Trump's Berkeley threat spotlights future battles

President’s tweet was ‘overreach’, say critics, but scientists fear existential threat from new administration

February 7, 2017
People protest on February 1, 2017 in Berkeley, California. A speech by controversial Breitbart writer Milo Yiannopoulos, who was scheduled to speak at UC Berkeley, was cancelled after protesters and police engaged in violent skirmishes
Source: Getty
Campus clash: protests erupted at the University of California, Berkeley over a planned speech by a right-wing media figure

Less than two weeks after his inauguration, the US president has already threatened one of the world’s leading universities with removal of federal funds over its perceived failure to ensure the free speech of one of his prominent supporters.

Mr Trump’s attack on the University of California, Berkeley came amid deepening concern in the US science community about the new administration’s attitudes to climate change and science. A March for Science will take place in Washington DC on 22 April, with a mission statement that calls on “political leaders and policy makers to enact evidence-based policies in the public interest”.

With 48 university presidents having signed an open letter to Mr Trump opposing his temporary “travel ban” on entry to the US for nationals of seven Muslim-majority nations, there is already a sense that many in US higher education and science feel that their values are fundamentally under threat from the new administration.

Mr Trump’s attack on Berkeley came after it cancelled on 1 February a scheduled talk by right-wing provocateur Milo Yiannopoulos, an editor at the Breitbart news website, a key vehicle of support for the president.

Mr Yiannopoulos had been invited to speak by Berkeley College Republicans, but the talk was cancelled shortly before it was scheduled to go ahead after serious unrest on campus.

Berkeley said in a 1 February statement that “about 150 masked agitators...came onto campus and interrupted an otherwise non-violent protest”, adding the decision to cancel the talk was made to ensure the safety of the speaker, attendees and lawful protesters.

Mr Trump tweeted on 2 February: “If U.C. Berkeley does not allow free speech and practices violence on innocent people with a different point of view – NO FEDERAL FUNDS?”

Berkeley is a California state university, but receives federal research grants and federal student aid.

Martha Kanter, who was Barack Obama’s lead on higher education as under secretary in the Department of Education, said Mr Trump’s “threat to curb U.C. Berkeley’s federal funds is a prime example of the government overreach that the president vowed to halt. Further, this is not an area where the president has the authority to act.”

She added that colleges’ eligibility for students to receive federal aid is “defined by the terms of the Higher Education Act. Any attempt to limit [an institution’s] eligibility would have to be grounded in a violation of programme rules and is subject to a formal process including judicial review.”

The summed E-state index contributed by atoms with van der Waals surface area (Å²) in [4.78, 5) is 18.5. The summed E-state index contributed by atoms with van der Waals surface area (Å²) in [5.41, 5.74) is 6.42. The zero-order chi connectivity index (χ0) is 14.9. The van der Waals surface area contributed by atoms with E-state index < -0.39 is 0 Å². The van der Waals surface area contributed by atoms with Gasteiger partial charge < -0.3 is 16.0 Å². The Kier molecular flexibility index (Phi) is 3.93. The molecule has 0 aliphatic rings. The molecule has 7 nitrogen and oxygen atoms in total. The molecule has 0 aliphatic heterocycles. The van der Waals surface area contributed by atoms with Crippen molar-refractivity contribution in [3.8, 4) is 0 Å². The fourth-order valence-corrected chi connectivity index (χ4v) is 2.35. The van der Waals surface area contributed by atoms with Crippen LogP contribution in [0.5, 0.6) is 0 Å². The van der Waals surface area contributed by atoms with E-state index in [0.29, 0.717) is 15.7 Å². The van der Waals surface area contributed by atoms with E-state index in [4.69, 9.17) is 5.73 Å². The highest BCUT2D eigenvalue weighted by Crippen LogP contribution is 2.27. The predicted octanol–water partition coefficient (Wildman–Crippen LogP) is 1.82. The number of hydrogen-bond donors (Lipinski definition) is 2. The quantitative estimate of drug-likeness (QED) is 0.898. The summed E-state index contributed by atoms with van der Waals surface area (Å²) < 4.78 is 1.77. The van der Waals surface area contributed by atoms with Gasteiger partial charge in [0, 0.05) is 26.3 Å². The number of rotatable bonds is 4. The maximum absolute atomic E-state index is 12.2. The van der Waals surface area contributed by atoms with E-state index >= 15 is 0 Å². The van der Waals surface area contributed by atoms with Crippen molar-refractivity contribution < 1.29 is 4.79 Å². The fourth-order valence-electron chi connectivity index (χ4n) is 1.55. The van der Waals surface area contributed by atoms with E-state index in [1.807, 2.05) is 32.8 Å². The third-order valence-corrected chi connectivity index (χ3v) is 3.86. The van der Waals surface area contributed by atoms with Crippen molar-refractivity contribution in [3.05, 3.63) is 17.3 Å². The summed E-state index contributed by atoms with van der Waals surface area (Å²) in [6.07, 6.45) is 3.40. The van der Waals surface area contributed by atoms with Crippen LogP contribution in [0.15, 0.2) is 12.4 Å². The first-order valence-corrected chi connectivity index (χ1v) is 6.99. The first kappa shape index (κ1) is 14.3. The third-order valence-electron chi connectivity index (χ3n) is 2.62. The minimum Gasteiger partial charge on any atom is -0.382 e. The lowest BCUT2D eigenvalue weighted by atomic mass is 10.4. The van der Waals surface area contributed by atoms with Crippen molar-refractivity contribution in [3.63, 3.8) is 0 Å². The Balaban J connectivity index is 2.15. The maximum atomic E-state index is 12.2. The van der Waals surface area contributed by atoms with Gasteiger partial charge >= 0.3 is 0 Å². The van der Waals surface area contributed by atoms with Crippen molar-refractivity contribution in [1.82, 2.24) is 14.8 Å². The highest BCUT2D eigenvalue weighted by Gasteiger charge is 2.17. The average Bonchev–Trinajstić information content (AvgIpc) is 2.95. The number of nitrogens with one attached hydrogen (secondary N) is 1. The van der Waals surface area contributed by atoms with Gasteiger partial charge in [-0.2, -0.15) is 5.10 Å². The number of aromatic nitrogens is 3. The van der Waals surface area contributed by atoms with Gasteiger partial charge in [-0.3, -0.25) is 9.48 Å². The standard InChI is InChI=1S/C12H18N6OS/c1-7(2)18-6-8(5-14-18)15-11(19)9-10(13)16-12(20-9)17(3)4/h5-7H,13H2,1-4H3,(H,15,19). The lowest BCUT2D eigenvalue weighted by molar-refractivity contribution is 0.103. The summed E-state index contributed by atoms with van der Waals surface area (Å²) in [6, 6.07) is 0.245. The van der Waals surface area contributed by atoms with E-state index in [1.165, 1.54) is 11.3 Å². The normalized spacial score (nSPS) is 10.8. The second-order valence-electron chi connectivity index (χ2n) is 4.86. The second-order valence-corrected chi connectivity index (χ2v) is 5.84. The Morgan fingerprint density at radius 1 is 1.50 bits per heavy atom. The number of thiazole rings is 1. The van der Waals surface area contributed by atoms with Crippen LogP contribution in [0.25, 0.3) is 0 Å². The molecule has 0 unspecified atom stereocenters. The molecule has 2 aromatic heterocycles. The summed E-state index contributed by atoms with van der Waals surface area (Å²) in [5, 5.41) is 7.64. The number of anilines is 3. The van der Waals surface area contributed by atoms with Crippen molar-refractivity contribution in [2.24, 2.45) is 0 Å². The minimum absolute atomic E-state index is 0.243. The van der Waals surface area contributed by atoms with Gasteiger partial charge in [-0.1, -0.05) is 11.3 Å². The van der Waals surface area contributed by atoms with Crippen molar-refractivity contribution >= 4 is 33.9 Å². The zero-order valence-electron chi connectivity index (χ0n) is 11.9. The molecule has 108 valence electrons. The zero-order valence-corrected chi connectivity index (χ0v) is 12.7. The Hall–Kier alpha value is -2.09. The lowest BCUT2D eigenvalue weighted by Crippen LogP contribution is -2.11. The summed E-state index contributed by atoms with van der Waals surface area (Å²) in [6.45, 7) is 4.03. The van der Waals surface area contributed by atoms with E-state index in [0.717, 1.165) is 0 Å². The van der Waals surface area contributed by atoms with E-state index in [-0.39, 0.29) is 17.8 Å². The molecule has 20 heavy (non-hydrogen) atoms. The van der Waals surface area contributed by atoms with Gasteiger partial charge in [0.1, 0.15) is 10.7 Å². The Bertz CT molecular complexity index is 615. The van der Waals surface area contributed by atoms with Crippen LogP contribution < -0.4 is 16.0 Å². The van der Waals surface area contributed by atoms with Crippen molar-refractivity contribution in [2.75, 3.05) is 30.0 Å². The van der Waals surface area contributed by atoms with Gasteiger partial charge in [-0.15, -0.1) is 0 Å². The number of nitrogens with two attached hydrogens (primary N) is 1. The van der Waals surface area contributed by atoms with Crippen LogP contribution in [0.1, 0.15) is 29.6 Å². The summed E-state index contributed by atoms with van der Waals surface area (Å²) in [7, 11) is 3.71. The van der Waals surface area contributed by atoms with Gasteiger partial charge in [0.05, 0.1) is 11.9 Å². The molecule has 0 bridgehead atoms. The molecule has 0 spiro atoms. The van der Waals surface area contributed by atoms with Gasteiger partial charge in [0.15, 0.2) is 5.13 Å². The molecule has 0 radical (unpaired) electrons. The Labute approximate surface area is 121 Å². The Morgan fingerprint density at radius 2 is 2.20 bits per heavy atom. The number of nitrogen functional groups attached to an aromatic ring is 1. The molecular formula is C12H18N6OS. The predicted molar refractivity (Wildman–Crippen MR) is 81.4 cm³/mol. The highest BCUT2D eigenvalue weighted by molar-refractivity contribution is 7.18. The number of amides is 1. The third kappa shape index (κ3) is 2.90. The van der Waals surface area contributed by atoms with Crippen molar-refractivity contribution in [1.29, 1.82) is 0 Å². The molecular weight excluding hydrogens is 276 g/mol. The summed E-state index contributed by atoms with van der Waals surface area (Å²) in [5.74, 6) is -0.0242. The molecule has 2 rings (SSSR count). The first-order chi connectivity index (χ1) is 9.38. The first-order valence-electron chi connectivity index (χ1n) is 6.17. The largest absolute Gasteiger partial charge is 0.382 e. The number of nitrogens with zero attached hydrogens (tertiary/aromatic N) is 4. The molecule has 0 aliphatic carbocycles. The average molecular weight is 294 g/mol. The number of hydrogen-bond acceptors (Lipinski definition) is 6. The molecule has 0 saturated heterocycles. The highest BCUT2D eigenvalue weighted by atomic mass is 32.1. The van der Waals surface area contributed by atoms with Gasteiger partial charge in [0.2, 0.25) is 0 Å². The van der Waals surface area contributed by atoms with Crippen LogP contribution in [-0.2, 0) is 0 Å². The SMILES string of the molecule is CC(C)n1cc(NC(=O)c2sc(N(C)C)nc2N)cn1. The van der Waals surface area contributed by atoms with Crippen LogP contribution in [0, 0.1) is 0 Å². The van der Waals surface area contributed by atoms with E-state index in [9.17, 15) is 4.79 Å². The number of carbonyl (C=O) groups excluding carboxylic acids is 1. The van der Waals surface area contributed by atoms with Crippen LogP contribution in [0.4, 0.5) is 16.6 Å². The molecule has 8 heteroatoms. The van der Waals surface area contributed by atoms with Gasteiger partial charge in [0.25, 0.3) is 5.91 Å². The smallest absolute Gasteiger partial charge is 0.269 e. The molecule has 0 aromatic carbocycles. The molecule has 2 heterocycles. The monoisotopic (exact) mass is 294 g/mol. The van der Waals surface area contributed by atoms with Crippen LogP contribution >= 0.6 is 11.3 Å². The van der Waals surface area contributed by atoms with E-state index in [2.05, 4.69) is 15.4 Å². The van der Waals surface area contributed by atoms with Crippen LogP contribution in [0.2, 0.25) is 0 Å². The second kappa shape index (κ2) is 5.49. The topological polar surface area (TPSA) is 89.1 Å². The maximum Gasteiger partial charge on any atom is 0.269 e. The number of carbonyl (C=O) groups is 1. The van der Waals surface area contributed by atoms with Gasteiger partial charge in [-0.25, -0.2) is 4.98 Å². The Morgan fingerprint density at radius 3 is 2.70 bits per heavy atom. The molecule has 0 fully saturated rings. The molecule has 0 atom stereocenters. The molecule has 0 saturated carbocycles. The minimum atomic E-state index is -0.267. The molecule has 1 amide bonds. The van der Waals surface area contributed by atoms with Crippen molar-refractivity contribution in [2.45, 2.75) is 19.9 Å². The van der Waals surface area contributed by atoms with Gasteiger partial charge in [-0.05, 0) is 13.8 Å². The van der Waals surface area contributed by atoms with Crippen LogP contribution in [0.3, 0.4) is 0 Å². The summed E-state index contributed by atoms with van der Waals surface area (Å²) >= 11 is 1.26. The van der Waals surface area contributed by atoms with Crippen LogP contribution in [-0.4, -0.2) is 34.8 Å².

Mr Yiannopoulos, who has spoken at a number of US campuses as part of a book tour, followed up on Mr Trump’s tweet by telling Business Insider: “American universities should be on notice. The president is watching. The days you could silence conservative and libertarian voices on campus and still expect to collect their tax money are coming to an end.”

John Aubrey Douglass, senior research fellow at Berkeley’s Center for Studies in Higher Education, said the cancellation of the talk was “unfortunate at the home of the Free Speech Movement” (a 1960s student protest), but was “not the fault of university faculty or administrators”.

He added: “Since federal financial aid goes directly to students, and federally funded academic research [grants are] distributed largely via a peer review process, one might assume that Berkeley could not and should not be singled out by the Trump administration.

“But these are uncertain times and retribution seems to be a significant pattern in the new administration’s behaviour.”

Mr Trump, whose statements on climate change have ranged from calling it a “hoax” to saying that “nobody really knows” if it is happening, has angered many scientists with his stance on the federal government’s Environmental Protection Agency. Although a freeze on EPA grants imposed by the new administration has now been lifted, there has been speculation that Mr Trump may seek to follow through on his campaign pledge to abolish the agency.

Michael Eisen, a Berkeley geneticist who co-founded the open access Public Library of Science journals, has announced that he plans to run for the US Senate to oppose the new administration’s “basic rejection of the fundamental principles upon which science is based”.

But some warn against the politicisation of science. One scientist wrote in a recent New York Times opinion piece that the March for Science was a “terrible idea” and would “reinforce the narrative from skeptical conservatives that scientists are an interest group and politicise their data, research and findings for their own ends”.

Many others reject that argument. Zen Faulkes, a professor in the department of biology at the University of Texas Rio Grande Valley, wrote on his blog: “When a wrecking ball is swinging towards you, you don’t try to gently nudge it out of the way. This is shaping up as a fight for survival for science in the United States.”

Asked what signal the Trump administration had sent out with its hostility to the EPA, Professor Faulkes replied: “The signal I see is, ‘Don’t contradict the administration.’ Once facts don’t matter, you’re in uncharted territory.”

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